Introduction to Archery: Terminology, Definitions, and Specifications

I’ve posted reviews on here about both my Hoyt Charger and my Prime Rize. In those posts, I bounced around a little between straight up reflections on the equipment I use and background information on some of the terminology and specifications I was describing. Many people who were reading those posts probably wanted to skip right to the gear talk, while others could probably use a primer on the lingo, so I decided to separate the posts and create one that is just a backgrounder on the terminology you will encounter when beginning archery.

I shoot mainly compound bow. I have a longbow made by Rudder Bows, but I have to admit I don’t shoot it as much as I should. So this post mainly focuses on compound bow archery, with a slant towards bowhunting applications.

Parts of a Compound Bow 

Compound bows take the standard components of a bow and add some pieces of technology to make them more efficient at storing and releasing energy. Longbows and recurve bows have two or three main parts: a string, limbs, and a grip.

bow_parts_longbow
Parts of a longbow. Source: Michigan Hunter Ed Course

Compound bows have a riser (the vertical part you hold, with the grip), limbs (the pieces that attach to the riser and hold the cams), cams (the wheels at the top and bottom of the bow), a string (the part the arrow attaches to), and cables (the pieces that connect the cams to each other or to the limbs). The cams are what give compound bows the ability to shoot with much more power than the shooter actually holds – like any pulley system, they increase the efficiency of energy storage and reduce the amount of effort the user needs to put in. There are different styles of cams that all have their own advantages.

The axle-to-axle (ATA) length is the distance between the tips of the limbs, at the points where the cams attach. The brace height is the distance from the riser to the string when the bow is at rest. Bow speeds are measured in feet per second, and manufacturers use a standardized setup to compare speeds across different bows (IBO speed). The draw weight of a bow, in pounds, refers to the power a bow can transfer to an arrow and push it off the string. So a 40# (pound) bow will shoot with less power than a 70# bow. Hunting regulations will stipulate how much power a bow needs to have for particular species. For example, to hunt whitetails in Ontario, the bow needs to have about 40# of power, whereas to hunt moose, it needs 50#.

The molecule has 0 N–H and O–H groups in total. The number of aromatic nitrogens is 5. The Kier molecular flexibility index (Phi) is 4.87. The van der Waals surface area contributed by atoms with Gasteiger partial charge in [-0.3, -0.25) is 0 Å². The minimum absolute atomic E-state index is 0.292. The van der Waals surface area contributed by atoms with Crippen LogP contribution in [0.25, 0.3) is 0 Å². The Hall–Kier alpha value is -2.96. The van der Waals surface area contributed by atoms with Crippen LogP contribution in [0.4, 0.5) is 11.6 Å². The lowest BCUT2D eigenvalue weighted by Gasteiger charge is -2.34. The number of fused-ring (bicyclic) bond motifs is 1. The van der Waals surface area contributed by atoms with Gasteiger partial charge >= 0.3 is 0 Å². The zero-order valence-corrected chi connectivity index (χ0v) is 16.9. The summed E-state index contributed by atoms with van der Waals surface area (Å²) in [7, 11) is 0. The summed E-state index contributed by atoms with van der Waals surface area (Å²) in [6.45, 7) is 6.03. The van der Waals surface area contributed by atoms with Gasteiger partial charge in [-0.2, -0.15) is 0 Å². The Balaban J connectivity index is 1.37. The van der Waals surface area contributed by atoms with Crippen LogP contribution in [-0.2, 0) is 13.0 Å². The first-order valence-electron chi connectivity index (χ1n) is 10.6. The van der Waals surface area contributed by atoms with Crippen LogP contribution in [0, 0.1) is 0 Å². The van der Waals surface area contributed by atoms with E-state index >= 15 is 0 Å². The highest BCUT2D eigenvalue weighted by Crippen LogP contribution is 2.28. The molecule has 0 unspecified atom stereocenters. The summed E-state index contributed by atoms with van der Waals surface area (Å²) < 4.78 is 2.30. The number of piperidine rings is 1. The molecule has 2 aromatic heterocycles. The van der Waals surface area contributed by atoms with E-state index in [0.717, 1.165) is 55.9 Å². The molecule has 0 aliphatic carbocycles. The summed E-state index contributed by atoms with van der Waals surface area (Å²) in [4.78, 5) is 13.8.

Compound bow measurements. Source: Hunter's Friend.
Compound bow measurements. Source: Hunter’s Friend.


Arrow Selection

(This section is an excerpt from a more thorough post about arrow selection.)

The first thing you need to know when selecting an arrow is what spine you need. Most choices in arrow selection come down to personal preference, but not spine. Arrow spine refers to the stiffness of an arrow, and it’s critical for the safety of your bow and for accuracy that you choose the correct arrow spine.

Imagine you drive a truck into the end of a horizontal telephone pole. Imagine  you drive the same truck into a tooth pick. Finally, imagine you drive it into a 2×4. While perhaps a little rough around the edges, this analogy is meant to explain what happens if you shoot an arrow that is too stiff or too weak for your bow. When the bowstring pushes the arrow off the end of the bow, the arrow flexes, stabilizing throughout the course of its flight. Simply put, if your bow is too weak, the arrow can`t flex enough; if your bow is too heavy, the arrow flexes too much. At worst, these situations could damage your bow, but they will certainly reduce the consistency and accuracy of your shooting. The rule is that heavier bows require stiffer arrows.